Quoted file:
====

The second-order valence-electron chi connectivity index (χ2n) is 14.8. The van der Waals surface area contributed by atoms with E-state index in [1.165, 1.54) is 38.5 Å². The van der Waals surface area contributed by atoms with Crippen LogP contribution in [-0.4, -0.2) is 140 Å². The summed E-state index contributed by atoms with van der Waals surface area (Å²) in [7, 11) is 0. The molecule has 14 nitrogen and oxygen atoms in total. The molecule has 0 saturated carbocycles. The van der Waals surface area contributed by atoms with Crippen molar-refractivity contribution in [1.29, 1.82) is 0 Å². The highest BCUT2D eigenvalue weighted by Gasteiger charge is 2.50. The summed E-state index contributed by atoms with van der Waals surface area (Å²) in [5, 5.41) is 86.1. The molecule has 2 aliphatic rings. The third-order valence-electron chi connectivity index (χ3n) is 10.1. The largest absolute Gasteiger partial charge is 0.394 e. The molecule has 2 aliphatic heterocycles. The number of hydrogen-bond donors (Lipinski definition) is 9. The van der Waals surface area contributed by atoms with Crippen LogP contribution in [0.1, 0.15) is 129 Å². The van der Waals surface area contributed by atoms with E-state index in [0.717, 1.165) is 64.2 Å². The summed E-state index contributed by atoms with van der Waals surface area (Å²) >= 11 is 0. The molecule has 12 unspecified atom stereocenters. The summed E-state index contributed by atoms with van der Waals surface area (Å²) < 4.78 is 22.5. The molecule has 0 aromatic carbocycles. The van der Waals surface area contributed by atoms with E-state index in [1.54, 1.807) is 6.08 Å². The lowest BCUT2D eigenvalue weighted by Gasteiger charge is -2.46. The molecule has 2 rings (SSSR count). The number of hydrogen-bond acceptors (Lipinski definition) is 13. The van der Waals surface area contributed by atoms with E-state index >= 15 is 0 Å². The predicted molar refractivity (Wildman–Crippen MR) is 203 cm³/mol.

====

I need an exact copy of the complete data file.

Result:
The second-order valence-electron chi connectivity index (χ2n) is 14.8. The van der Waals surface area contributed by atoms with E-state index in [1.165, 1.54) is 38.5 Å². The van der Waals surface area contributed by atoms with Crippen LogP contribution in [-0.4, -0.2) is 140 Å². The summed E-state index contributed by atoms with van der Waals surface area (Å²) in [7, 11) is 0. The molecule has 14 nitrogen and oxygen atoms in total. The molecule has 0 saturated carbocycles. The van der Waals surface area contributed by atoms with Crippen molar-refractivity contribution in [1.29, 1.82) is 0 Å². The highest BCUT2D eigenvalue weighted by Gasteiger charge is 2.50. The summed E-state index contributed by atoms with van der Waals surface area (Å²) in [5, 5.41) is 86.1. The molecule has 2 aliphatic rings. The third-order valence-electron chi connectivity index (χ3n) is 10.1. The largest absolute Gasteiger partial charge is 0.394 e. The molecule has 2 aliphatic heterocycles. The number of hydrogen-bond donors (Lipinski definition) is 9. The van der Waals surface area contributed by atoms with Crippen LogP contribution in [0.1, 0.15) is 129 Å². The van der Waals surface area contributed by atoms with E-state index in [0.717, 1.165) is 64.2 Å². The summed E-state index contributed by atoms with van der Waals surface area (Å²) >= 11 is 0. The molecule has 12 unspecified atom stereocenters. The summed E-state index contributed by atoms with van der Waals surface area (Å²) < 4.78 is 22.5. The molecule has 0 aromatic carbocycles. The van der Waals surface area contributed by atoms with E-state index in [1.54, 1.807) is 6.08 Å². The lowest BCUT2D eigenvalue weighted by Gasteiger charge is -2.46. The molecule has 2 rings (SSSR count). The number of hydrogen-bond acceptors (Lipinski definition) is 13. The van der Waals surface area contributed by atoms with E-state index >= 15 is 0 Å². The predicted molar refractivity (Wildman–Crippen MR) is 203 cm³/mol.